In addition to the autoclaves, a new staff bathroom and shower were also built near the unit.
The NIH Clinical Center 11th Annual Gingerbread House Decorating Contest had 47 entries and drew more than 2,400 paper ballot votes in the building and over 4,000 Facebook [disclaimer] votes, or 'likes', online.
The winners were announced Dec. 12. For the second year in a row, the NIH Clinical Center 3NE [disclaimer] won the paper ballot contest. This year, they have built a 'Frozen' themed castle and received 381 ballot votes. The Clinical Center Rehabilitation Medicine Department [disclaimer] took second place with 244 votes, for their creation of Candy Land. The Medical Research Scholars Program [disclaimer] received third place for their rendition of the North Pole.
With over 551 likes on Facebook, the first place social media winner went to the Pacak's Team [disclaimer] from the Eunice Kennedy Shriver National Institute of Child Health and Human Development for their intricate lace gingerbread village. Second place went to 3NE [disclaimer]. The third place Facebook winner, with 236 likes, is the Epidemiology and Genomics Research Program [disclaimer] within the National Cancer Institute for their Goldilocks and the three bears at NIH house.
Dr. John I. Gallin, director of the Clinical Center, and Dr. Clare Hasting, chief of the Nursing Department, presented certificates to the winners.
"Congratulations to our winners and to all the teams who entered this year's competition. You have brought a great deal of happiness and holiday spirit to the patients, visitors and staff of the Clinical Center," said Gallin.
Thank you to the Recreation and Welfare Associations [disclaimer] and the Foundation for Advanced Education in the Sciences [disclaimer] for their contributions of gift certificates and to the Foundation of the NIH [disclaimer] for donating the gingerbread house kits.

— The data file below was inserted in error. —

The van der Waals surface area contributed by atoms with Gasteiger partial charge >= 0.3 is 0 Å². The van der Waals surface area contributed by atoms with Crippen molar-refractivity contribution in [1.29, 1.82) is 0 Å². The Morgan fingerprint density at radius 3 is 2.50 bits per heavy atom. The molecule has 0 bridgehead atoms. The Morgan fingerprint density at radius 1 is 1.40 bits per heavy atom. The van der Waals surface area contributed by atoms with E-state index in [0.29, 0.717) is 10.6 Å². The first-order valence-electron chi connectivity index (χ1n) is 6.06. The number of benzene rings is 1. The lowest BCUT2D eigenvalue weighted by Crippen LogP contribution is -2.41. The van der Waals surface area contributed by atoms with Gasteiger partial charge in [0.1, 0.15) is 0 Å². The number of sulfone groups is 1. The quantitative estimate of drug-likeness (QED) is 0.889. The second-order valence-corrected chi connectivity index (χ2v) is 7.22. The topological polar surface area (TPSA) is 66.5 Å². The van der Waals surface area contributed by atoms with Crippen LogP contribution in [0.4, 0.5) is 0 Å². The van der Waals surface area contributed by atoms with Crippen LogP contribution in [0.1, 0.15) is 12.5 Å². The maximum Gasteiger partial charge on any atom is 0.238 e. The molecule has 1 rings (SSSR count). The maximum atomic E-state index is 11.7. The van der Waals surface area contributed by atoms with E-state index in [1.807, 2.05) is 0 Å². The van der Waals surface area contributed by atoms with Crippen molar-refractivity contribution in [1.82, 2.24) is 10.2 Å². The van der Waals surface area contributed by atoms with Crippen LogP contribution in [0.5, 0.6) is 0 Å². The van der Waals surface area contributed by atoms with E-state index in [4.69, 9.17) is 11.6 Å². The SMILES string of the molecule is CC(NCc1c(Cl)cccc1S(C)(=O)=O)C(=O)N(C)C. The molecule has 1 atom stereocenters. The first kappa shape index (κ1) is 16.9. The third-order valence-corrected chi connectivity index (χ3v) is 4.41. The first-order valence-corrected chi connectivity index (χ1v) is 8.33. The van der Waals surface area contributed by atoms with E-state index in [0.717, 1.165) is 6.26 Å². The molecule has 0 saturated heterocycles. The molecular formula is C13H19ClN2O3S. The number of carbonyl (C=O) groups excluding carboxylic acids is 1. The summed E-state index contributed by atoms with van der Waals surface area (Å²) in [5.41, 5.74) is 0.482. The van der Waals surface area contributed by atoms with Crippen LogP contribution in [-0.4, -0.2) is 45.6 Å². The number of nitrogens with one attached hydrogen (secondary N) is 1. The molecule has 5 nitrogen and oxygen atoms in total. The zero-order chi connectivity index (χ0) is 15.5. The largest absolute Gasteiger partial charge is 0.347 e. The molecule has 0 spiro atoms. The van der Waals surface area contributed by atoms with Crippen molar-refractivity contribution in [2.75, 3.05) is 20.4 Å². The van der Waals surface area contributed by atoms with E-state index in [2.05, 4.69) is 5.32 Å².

The gingerbread houses remained in the atrium through Jan 2.
Paper ballot and Facebook winners
January is Blood Donor Month
Learn how to become a blood donor. Staff can view details to potentially request administrative leave to donate.
Contemporary Clinical Medicine: Great Teachers Lecture
Illuminating the Earliest Events in Lymphoid Neoplasms
Jan. 14, 2015, Noon – 1:00 p.m.
Presented by Elaine S. Jaffe, MD, NCI
Clinical Center Grand
Myelokathectic Immunodeficiency Disorders: Tales from the Clinic
Ulcerative Colitis: An Atypical Th2 Disorder Mediated by NKT Cells
Jan. 21, 2015, Noon – 1:00 p.m.
Presented by Philip M. Murphy, MD, NIAID and Warren Strober, MD, NIAID.
NIH Director's Wednesday Afternoon Lecture Series
Bringing Genetics and Epigenetics to the Fetal-Adult Hemoglobin Switch
Jan. 21, 2015, 3:00 p.m. – 4:00 p.m.
Presented by Stuart Orkin, MD, Harvard Medical School.
Stephen E. Straus Distinguished Lecture in the Science of Complementary Health Therapies
When Experts Disagree: The Art of Medical Decision Making
Jan. 25, 2015, 10:00 a.m. – 11:00 a.m.
Presented by Jerome Groopman, MD, Harvard Medical School and Pamela Hartzband, MD, Harvard Medical School.
Clinical Center Grand
Gaucher Disease and Parkinsonism: Using Induced Pluripotent Stem Cells to Probe the Link Between a Rare and a Common Disorder
Clinical and Molecular Characteristics of Erdheim-Chester Disease
Jan. 28, 2015, Noon – 1:00 p.m.
Presented by Ellen Sidransky, MD, NHGRI and Juvianee Estrada-Veras, MD, NHGRI.
NIH Director's Wednesday Afternoon Lecture Series
Insights into Microbial Pathogenesis and Immunology from Cryptococcus Neoformans
Jan. 28, 2015, 3:00 p.m. – 4:00 p.m.
Presented by Arturo Casadevall, MD, PhD, Albert Einstein College of Medicine.
COMING SOON: Rare Disease Day
Feb. 27, 2015, 8:30 a.m. – 5:00 p.m.